An undermanned Philadelphia team hadn’t trailed by any more than four points since midway through the second quarter. Patrick Beverley peppered baskets alongside De’Anthony Melton until the latter fouled out with five minutes remaining. The Sixers shot 8-for-23 (35%) in the fourth, squandering opportunities like Robert Covington’s put-back attempt that Melton picked up a sixth foul after, along with his wide open miss in the corner down three with Horford helping on Marcus Morris. Covington charged into Holiday down three and Beverley launched a step-back three miss with their deficit up to five. Mazzulla also made a quick shift away from Luke Kornet after a costly loose ball foul in favor of Pritchard, triggering an 8-0 run with spacing.
“I thought everybody stepped up. And that’s just kind of the team that we have,” Mazzulla said. “I thought the guys did what they had to do to win. Games like that, everybody has the expectation of the game is supposed to go a certain way. That’s not how the NBA works. You saw it the other night with Chicago and Milwaukee … Chicago’s two best players are out, they win in overtime. The game wasn’t supposed to go a certain way. It went how it went, and it was tough, and I thought we did a great job making plays when it was necessary.”
“We did not do a good job in our individual defense, we did not do a good job taking tendencies. Pat Beverley got into the lane four times with his right hand. We didn’t take Morris’ air space and then our pick-up point on Melton wasn’t great,” he critiqued. “Once we were able to get past the idea of it didn’t go the way we think it should go, now we can adjust and play … 36-point quarters back-to-back is completely unacceptable and it’s because of our lack of detail.”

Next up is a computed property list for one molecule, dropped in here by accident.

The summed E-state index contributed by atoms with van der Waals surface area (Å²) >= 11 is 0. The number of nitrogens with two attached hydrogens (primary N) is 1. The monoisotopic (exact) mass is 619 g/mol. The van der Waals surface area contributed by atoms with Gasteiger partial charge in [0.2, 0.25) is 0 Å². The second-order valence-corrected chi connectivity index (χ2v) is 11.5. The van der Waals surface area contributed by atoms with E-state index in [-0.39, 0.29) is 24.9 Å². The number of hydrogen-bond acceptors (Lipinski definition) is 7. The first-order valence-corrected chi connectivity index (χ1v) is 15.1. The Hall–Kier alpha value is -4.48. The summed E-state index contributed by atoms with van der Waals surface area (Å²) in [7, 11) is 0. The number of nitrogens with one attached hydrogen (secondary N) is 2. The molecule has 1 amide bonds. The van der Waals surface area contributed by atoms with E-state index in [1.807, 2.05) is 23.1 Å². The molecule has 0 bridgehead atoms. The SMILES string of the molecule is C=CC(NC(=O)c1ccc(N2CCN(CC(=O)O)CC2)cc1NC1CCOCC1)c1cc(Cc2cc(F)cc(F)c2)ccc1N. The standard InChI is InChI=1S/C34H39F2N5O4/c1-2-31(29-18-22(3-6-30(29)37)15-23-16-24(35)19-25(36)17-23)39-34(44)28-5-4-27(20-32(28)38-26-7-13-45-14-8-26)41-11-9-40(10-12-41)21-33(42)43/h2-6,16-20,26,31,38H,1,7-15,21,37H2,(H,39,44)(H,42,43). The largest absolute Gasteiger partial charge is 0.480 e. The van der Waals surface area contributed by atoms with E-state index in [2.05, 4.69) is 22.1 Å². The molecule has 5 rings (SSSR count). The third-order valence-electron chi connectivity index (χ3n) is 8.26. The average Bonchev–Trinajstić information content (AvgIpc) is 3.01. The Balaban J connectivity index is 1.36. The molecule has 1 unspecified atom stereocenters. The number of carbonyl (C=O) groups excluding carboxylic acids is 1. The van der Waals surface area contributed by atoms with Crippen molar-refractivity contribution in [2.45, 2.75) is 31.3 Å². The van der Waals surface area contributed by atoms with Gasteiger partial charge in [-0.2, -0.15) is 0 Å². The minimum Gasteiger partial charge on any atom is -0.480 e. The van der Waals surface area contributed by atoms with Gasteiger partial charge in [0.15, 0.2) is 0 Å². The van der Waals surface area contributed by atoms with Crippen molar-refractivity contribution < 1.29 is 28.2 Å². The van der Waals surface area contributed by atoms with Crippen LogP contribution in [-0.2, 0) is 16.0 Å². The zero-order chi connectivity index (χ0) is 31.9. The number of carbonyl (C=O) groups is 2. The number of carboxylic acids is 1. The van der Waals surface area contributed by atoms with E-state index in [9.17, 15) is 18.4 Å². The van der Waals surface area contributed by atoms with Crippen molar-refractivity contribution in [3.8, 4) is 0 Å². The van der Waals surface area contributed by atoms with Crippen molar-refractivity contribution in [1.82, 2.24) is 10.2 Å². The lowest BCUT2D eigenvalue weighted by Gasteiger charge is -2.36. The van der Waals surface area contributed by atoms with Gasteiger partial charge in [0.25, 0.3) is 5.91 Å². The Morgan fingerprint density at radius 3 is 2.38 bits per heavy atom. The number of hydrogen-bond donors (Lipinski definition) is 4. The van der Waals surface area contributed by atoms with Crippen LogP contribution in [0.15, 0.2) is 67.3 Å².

Horford, quick to acknowledge poor starts, confirmed Boston entered the game flat. While not featuring some of the loftier lost leads from early in the schedule, it closely resembled the Celtics’ four losses, which all featured 8+ point Boston leads at one point. The Celtics led by 12 on opening night before finishing ahead by four. They blew a 17-point head start on Philadelphia in their previous meeting before halftime before rebuilding it in the third. They closed in on double-digit leads multiple times in Memphis, going down to the last shot instead.
The Celtics led by 18 in Charlotte and 12 in Orlando late last month before suffering arguably their two worst losses all year. That didn’t happen Friday. Boston did everything early set up such a demise, and received the other side of some shooting fortune late to avoid it. Part of developing a mindset, as Mazzulla often references. It’s one Holiday doesn’t see as fully developed, but on the way after noticing Boston win several of these games.
“I feel like in the second half we responded and it was much better,” Horford told CLNS Media. “Once you get a team going like that, it’s hard to cool them off. They were confident. They were playing. It was one of those games that we had to find a way to win, and I’m glad we won, because it would’ve been awful if we would’ve lost this game.”